This was a key passage about Miss Brodie: the reason for her attraction and the reasons behind her downfall. Out of an arrogance of the superiority of her judgement and mind, she rejected the Roman Catholic Church. And yet, the narrator seems to suggest, therein may have lay her, if not salvation, maybe the possible fulfillment of her personality’s nascent promise. There is something quite magnificent about Miss Brodie, but there is also much foolishness and lack of humility. The cult of personality tempered can turn to good. What good, we’ll never known.
It is only given to Sandy to recognize and act against, in an act of betrayal, Miss Brodie’s sin and, in the end, to offer her a kind of absolution, but only after Sandy herself is absolved by the giving up of the worldly life to peer through the grille of a nunnery. (It is no small detail that Sandy clutches the grille tightly, without serenity.) The above passage is followed by this retrospective realization on Sandy’s part:
The side-effects of this condition [Miss Brodie’s lack of guilt] were exhilarating to her special girls in that they in some way partook of the general absolution she had assumed to herself, and it was only in retrospect that they could see Miss Brodie’s affair with Mr. Lowther for what it was, that is to say, in a factual light. All the time they were under her influence she and her actions were outside the context of right and wrong. It was twenty-five years before Sandy had so far recovered from a creeping vision of disorder that she could look back and recognize that Miss Brodie’s defective sense of self-criticism had not been without its beneficent and enlarging effects; by which time Sandy has already betrayed Miss Brodie and Miss Brodie was laid in her grave. (85-86)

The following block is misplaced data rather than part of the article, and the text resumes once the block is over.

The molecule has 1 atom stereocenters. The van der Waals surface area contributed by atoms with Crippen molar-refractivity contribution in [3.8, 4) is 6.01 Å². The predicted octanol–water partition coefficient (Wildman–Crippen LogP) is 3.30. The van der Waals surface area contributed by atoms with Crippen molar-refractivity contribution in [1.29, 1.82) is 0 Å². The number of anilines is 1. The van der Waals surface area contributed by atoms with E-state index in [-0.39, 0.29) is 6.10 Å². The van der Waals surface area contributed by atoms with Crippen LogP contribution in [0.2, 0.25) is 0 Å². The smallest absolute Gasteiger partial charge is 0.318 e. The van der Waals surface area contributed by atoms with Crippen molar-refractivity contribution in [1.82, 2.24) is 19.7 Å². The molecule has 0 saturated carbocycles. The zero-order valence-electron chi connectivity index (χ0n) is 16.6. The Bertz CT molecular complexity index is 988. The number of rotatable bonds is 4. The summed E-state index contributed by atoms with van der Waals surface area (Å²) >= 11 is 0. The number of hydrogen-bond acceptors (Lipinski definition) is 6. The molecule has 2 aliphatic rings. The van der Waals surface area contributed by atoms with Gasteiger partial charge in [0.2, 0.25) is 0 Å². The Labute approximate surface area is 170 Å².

As in the novel’s conclusion, which I’ll discuss shortly, the narrative hand taketh and the narrative hand giveth: there is condemnation for both Brodie and Sandy. Miss Brodie’s self-“absolution” is transgressive, especially outside the pale of the church that could have given it and offered discipline and an arena to exercise her expansive personality, tempered by doctrine and ethos (and frequent confession 😉 The force of Miss Brodie’s personality is such that it can separate children from “the context of right and wrong” (86). In conversation with a colleague, she rightly asked what made Sandy betray Miss Brodie. I suspect it may have to do with Sandy’s “creeping vision of disorder”.
The powers that be, like the headmistress, sought to bring Miss Brodie down. Many a time, the dour authorities try to coax damning information out of Miss Brodie’s set. And because they focus on Miss Brodie’s sexual peccadillos, they fail. Because Miss Brodie’s sin isn’t sexual (that is mere dressing to her arrogant assertion that she is a moral universe unto herself). No, it’s politics that bring Miss Brodie down, her admiration for the fascisti of Italy. And it is an interesting indictment: Miss Brodie sees them as the height of reason and order and yet, it is Sandy’s sense of a “creeping disorder” that sends her on her Judas mission, her childish, independent discernment that the declaring of oneself as sole moral keeper and arbiter is a tumultuous vision. Time, however, and humility allay Sandy’s judgement, for didn’t she set herself as Miss Brodie’s judge and jury?
When Sandy betrays Miss Brodie, she has started to seek an understanding of things religious and moral. In this first phase of her movement towards the church, Sandy turns to Edinburgh’s Calvinist past: